This preview shows page 1. Sign up to view the full content.
Unformatted text preview: and had
filed a Section 77 notice (a legal requirement in terms of the Labour Relations Act) that it
would protest against the entry. COSATU further attributed the announcement by a
Massmart competitor, Pick ‘n Pay, it would be retrenching about 3000 workers, as a
response to Wal-Mart’s entry.
COSATU’s concerns are shared by SACCAWU. SACCAWU warned of a “waterbed
effect” – the spiral effect and the creation of monopoly or buyer power if Wal-Mart was
allowed to enter the South African market. They argued that it would reverberate
throughout the supply chain – manufacturing, food, agro-processing, clothing and textile,
chemical and transport. Like COSATU, SACCAWU believes Wal-Mart’s entry will
displace local jobs. It pointed to a contradiction between Wal-Mart’s claims of
empowering Massmart to continue setting the direction for the company and trumpeting
the merged entities’ access to Wal-Mart’s business model, practices, strategies and
55 skills. “…This merger should not be treated as an ordinary case given the size, notor ious
business practices and foreseeable adverse impact of Wal-Mart entry into South
Africa…” SACCAWU “welcomes responsible foreign investment in South Africa”. “It does
not, however, support Wal-Mart’s investment in South Africa because of that firm’s
specific business model and practices, and their adverse consequences for the South
African economy”. “SACCAWU would not hold the same attitude to the proposed merger
if the primary acquiring firm were another international retailer.”
SACCAWU further pointed to Massmart’s growing animosity towards the union
coinciding with its talks with Wal-Mart about the take-over. They cite an example where
Massmart by-passed the union and negotiated directly with workers about retrenchments at a store level, in violation of a recognition agreement which requires
such negotiations to be handled by the union at a national level. They believed such a
development was not merely coincidental but a “Wal-Mart effect”. SACCAWU also
alleged the retrenchments were in fact linked to Wal-Mart, and that Massmart was
undertaking pre-merger restructuring in preparation for a take-over by Wal-Mart. They
argued for the reinstatement of the workers who were retrenched prior to the take-over.
SACCAWU believes that Massmart positioned itself to be bought by Wal-Mart and as
part of this positioning restructured itself, leading to retrenchments.
SACCAWU complained that Massmart management “misled the public” by claiming it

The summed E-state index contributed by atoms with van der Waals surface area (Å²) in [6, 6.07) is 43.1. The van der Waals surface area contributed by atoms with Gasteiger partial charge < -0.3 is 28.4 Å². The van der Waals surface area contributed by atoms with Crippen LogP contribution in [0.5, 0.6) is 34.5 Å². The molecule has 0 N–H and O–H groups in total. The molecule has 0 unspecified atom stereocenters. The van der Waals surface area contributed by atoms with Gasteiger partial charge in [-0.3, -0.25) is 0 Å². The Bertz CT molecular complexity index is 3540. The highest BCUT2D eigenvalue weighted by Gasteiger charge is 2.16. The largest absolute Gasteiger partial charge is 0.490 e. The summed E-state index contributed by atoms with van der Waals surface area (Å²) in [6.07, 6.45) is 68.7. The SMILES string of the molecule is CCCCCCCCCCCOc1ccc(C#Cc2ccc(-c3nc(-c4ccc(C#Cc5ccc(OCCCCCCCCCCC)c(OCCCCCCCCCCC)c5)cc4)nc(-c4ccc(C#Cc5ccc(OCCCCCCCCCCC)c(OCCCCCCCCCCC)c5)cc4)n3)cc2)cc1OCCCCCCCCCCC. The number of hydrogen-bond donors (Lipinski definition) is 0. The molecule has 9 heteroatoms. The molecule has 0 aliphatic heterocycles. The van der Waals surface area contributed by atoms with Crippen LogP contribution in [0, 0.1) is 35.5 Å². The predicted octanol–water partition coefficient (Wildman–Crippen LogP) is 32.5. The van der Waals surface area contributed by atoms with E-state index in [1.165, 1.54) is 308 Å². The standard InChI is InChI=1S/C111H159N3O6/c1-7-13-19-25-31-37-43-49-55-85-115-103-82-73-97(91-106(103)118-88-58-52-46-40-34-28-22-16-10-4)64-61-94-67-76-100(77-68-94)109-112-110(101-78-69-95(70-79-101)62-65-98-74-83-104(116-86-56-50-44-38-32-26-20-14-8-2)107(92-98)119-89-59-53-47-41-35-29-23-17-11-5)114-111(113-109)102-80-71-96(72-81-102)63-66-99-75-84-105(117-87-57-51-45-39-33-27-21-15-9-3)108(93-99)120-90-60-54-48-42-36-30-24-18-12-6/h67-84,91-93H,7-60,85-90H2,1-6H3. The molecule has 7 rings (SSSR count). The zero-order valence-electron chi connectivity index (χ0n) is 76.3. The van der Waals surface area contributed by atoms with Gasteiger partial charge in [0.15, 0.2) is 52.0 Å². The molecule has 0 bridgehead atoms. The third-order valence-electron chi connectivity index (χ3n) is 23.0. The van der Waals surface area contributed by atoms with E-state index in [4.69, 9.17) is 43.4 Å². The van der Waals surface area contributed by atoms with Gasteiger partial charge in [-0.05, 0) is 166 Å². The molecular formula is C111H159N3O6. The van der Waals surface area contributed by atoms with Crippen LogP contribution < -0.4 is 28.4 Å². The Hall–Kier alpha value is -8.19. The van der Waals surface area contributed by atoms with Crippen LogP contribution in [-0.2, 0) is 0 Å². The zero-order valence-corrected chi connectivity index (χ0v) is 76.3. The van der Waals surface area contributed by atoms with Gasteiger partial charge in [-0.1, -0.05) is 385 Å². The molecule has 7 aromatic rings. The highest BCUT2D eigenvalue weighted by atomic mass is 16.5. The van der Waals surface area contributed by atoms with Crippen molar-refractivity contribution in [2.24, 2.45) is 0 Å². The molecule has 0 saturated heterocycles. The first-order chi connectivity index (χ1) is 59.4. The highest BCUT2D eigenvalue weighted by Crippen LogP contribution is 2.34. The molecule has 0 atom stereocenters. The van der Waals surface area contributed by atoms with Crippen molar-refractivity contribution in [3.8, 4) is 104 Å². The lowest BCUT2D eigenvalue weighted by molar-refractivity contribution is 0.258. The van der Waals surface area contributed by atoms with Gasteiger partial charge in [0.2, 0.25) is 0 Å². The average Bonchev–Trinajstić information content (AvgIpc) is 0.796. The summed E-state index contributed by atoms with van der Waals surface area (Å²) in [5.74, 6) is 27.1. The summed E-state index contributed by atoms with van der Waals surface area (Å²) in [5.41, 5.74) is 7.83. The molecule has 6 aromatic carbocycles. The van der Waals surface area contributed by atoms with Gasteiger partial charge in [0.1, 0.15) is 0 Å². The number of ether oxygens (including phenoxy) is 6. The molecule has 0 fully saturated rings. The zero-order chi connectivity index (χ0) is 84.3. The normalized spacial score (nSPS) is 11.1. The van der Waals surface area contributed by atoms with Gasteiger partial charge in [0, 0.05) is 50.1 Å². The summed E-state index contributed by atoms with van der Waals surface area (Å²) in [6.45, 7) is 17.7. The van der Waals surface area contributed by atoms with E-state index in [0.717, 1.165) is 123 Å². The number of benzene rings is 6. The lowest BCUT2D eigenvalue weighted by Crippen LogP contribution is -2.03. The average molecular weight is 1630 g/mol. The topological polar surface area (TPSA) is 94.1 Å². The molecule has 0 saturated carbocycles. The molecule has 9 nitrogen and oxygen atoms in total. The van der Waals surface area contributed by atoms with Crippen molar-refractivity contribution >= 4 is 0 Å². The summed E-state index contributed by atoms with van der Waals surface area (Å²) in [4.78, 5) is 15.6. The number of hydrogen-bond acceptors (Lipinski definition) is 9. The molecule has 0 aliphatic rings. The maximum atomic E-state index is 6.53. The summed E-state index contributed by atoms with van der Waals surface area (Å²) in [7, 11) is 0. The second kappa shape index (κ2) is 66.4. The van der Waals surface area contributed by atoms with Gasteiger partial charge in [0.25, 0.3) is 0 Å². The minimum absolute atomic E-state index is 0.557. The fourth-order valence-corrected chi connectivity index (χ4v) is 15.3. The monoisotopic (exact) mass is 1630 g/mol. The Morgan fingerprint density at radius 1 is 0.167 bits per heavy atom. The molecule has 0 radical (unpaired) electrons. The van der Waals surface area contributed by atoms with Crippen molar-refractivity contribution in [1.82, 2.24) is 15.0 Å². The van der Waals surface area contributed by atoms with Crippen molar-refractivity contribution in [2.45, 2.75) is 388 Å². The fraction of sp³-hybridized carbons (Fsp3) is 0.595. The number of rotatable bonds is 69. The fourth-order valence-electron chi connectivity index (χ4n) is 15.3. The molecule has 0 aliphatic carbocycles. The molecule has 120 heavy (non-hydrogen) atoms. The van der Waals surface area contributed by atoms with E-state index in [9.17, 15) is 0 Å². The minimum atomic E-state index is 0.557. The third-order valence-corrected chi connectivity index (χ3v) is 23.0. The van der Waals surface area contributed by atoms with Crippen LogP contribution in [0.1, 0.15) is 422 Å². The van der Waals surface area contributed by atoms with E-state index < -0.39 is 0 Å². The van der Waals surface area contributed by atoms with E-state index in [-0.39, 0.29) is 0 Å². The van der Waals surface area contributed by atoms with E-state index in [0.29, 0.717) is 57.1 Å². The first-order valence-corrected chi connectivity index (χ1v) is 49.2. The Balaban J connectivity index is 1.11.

had consulted with trade union leadership about Wal-Mart’s entry when it fact it sent a
text message an hour before a public announcement was made. The union viewed this
as an attempt to drive a wedge between the union and workers.
Mr Mbongwe contends that Wal-Mart workers in the US are not unionised because of
Wal-Mart’s anti-union attitude. He pointed to correspondence between Wal-Mart and 56 Massmart where Wal-Mart encourages Massmart to relook at the recognition agreement
it has with SACCAWU.
They pointed to some countries, states and municipalities, where Wal-Mart has been
prevented from entering because of its labour practises.
NUMSA shares the same sentiments as other trade unions and pointed to the potential
loss of manufacturing jobs in the value chain if Wal-Mart were to enter the country. Its
Secretary General, Irvin Jim, argued in parliament; “I think we want to say that where we
organise [metal and automobile] as a union we have got many multinationals who have
invested in this country, they were not here in order to loot, they were not here in order
to destroy the very jobs that this country desperately needs. This deal cannot be
supported because of its nature and character as stated above but also because of WalMart’s global notorious disrespect for workers’ rights, the firm specific business model
and practices that will have a disastrous impact on the South African economy ”. In its
submissions in parliament, NUMSA called for a commission of inquiry to look at the
effects of the entry of Wal-Mart into South Africa.
FAWU agreed with other unions and claimed the likely impact of Wal-Mart on the value
chain would affect its members. Its Secretary General, Katishi Masemola argued in
parliament that the low prices that were being bandied around would come at a huge
cost to South Africa. 57 SACTWU
SACTWU pointed to the negative impact that Wal-Mart’s entry would have on
manufacturing in South Africa as a result of Wal-Mart’s global sourcing capabilities, and
especially the impact on clothing and textiles.
Most media articles carried sensational headlines, including a “War between Wal-Mart
and the trade unions…”, “Unions fear loss of jobs, workers’ rights”; “Wal-Mart thinks it’s
over but it’s not”; “Mother of all boycotts if Wal-Mart / Massmart deal is approved”; and
“Unions fire first salvo in battle with Wal-Mart bully”.
5.2.2 Relationship with Government
Massmart, Grant Pattison
View Full Document
This document was uploaded on 01/24/2014.
- Winter '14